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Monday, March 9, 2015


I recently finished reading a book titled "The QB: The Making of Modern Quarterbacks" by Bruce Feldman.  It was a fascinating read about what goes into a good quarterback these days through the eyes of development "coaches" that work individually with the athletes.  But the chapter "Manningland" was worth the cost of the book alone, taking a look at some of the things that makes Peyton Manning great.  Over the next few days I'm going to share a few outstanding passages from Feldman's book on Manning.  The first deals with Peyton's amazing grasp of details along with his desire to always do more than was originally required of him:

An hour before the eighteenth annual Manning Passing Academy began, ninety minutes north at LSU, Tommy Moffitt, with his barrel chest and Paris Island voice, was getting nostalgic. Asked about Peyton Manning, the Tigers strength coach took a big gulp of air before reaching into his desk and pulling out a bright orange folder with the name MANNING scribbled across the front. Moffitt, the strength coach at Tennessee when Manning was the Vols star QB in the mid-90’s, had shown all Tiger freshman when they reported to school this frayed old folder that contained pages of the workouts he’s prescribed for the quarterback during the summer going into his senior season. Inside, the printed sheets of paper were covered with notes Manning had jotted down, showing the player’s attention to detail and indefatigable level of preparation. There were some crossed-out poundages of prescribed workout routines where Manning pushed himself to do five or ten pounds more than Moffitt had anticipated. Everything was accounted for and documented with check marks and pluses along with margin notes such as “threw good on the outside 1 on 1… 7x Hills Threw… Agilities/Sand.”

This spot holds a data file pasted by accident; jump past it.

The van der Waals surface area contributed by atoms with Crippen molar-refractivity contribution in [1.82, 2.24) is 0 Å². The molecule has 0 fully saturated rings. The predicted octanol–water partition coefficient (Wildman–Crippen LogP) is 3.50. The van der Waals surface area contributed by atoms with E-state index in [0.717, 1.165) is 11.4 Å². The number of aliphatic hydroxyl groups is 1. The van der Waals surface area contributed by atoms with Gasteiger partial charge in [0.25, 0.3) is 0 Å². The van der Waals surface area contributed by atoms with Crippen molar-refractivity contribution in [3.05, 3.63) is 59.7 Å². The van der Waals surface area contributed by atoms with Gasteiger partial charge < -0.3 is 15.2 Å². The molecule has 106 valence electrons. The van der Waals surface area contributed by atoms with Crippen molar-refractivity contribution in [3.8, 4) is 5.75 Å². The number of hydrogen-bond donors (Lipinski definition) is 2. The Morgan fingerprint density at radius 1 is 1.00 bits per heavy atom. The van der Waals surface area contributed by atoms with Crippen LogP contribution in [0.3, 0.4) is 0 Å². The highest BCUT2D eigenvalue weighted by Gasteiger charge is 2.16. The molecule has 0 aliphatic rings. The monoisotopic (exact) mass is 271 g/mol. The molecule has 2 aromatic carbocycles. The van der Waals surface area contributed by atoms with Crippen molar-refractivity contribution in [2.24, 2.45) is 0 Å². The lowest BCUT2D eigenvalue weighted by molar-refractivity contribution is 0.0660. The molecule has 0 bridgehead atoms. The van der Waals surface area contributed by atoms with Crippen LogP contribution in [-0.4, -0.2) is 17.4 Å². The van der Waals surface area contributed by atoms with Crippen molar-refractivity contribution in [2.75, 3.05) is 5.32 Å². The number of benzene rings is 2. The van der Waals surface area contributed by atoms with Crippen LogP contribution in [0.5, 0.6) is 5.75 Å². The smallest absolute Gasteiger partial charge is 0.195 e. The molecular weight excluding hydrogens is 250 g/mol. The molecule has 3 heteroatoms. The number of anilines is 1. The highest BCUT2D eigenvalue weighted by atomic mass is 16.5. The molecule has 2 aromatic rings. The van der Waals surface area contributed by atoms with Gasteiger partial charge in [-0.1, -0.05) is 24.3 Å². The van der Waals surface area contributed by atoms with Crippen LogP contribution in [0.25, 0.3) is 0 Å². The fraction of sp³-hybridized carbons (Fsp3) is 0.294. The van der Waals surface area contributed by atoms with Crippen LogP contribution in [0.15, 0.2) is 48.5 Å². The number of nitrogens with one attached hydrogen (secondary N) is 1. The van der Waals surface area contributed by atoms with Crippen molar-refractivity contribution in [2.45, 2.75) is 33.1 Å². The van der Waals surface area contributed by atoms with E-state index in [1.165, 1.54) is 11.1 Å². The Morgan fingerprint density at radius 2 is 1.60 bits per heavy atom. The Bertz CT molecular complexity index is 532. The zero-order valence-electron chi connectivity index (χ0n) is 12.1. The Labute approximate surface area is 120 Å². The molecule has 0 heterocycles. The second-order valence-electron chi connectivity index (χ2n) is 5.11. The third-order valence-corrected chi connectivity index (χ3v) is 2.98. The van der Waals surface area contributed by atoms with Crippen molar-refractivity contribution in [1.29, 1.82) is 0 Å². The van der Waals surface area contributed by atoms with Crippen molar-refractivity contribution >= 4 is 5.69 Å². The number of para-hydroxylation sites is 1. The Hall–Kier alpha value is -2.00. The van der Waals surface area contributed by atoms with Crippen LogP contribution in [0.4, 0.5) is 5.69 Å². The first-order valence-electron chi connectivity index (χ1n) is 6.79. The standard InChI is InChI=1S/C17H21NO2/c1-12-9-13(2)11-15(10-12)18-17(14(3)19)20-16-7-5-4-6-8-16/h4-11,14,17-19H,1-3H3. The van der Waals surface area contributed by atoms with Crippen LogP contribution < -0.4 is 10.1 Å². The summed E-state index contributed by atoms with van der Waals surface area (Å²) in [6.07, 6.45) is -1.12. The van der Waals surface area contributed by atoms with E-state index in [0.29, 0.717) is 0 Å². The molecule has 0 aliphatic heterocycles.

Moffitt told all his newcomers at LSU that he had never-in twenty-five years-seen anybody as meticulous in their preparation as Peyton Manning. The weathered orange folder was Exhibit A, an artifact worthy of its place in Canton once Manning took his place in the Pro Football Hall of Fame.

“I tell them all, ‘Right now, you’re a better athlete than Peyton manning ever was or Peyton Manning ever will be,” Moffitt said. “But this-THIS!-is what makes him so special. His preparation and his attention to detail and the things he does that nobody else told him, that, ‘This is what you have to do to be great.’”

Moffitt’s favorite highlights of Manning’s career didn’t take place in Neyland Stadium. They happened around the Vols’ football complex at odd hours, when almost no one else was around. Such as the time Moffitt heard a tap on the window to his office. Manning was outside. He needed help. Said he had a bunch of VHS tapes in his SUV that needed to go upstairs. Moffitt came outside to Manning’s old black Oldsmobile Bravada and did a triple take when the senior quarterback opened the trunk.

It was jammed with tapes of every practice, every game, every opponent. Tight copies. Wide copies. End zone copies. Four years of film study. The ingredients to Manning’s secret sauce. They ended up with two full shopping carts and kept unloading and filling.

Or the time Moffitt watched from his office window a nineteen-year-old Peyton tying a surgical cord to a goalpost and the other end around his waist so he could work on his drops from center. Back and forth. Back and forth. For what seemed like hours. Moffitt had never seen any other quarterback dothat, and certainly not doing it on his own, without any coaches or teammates around.

“Nobody here told him to do that,” Moffitt said.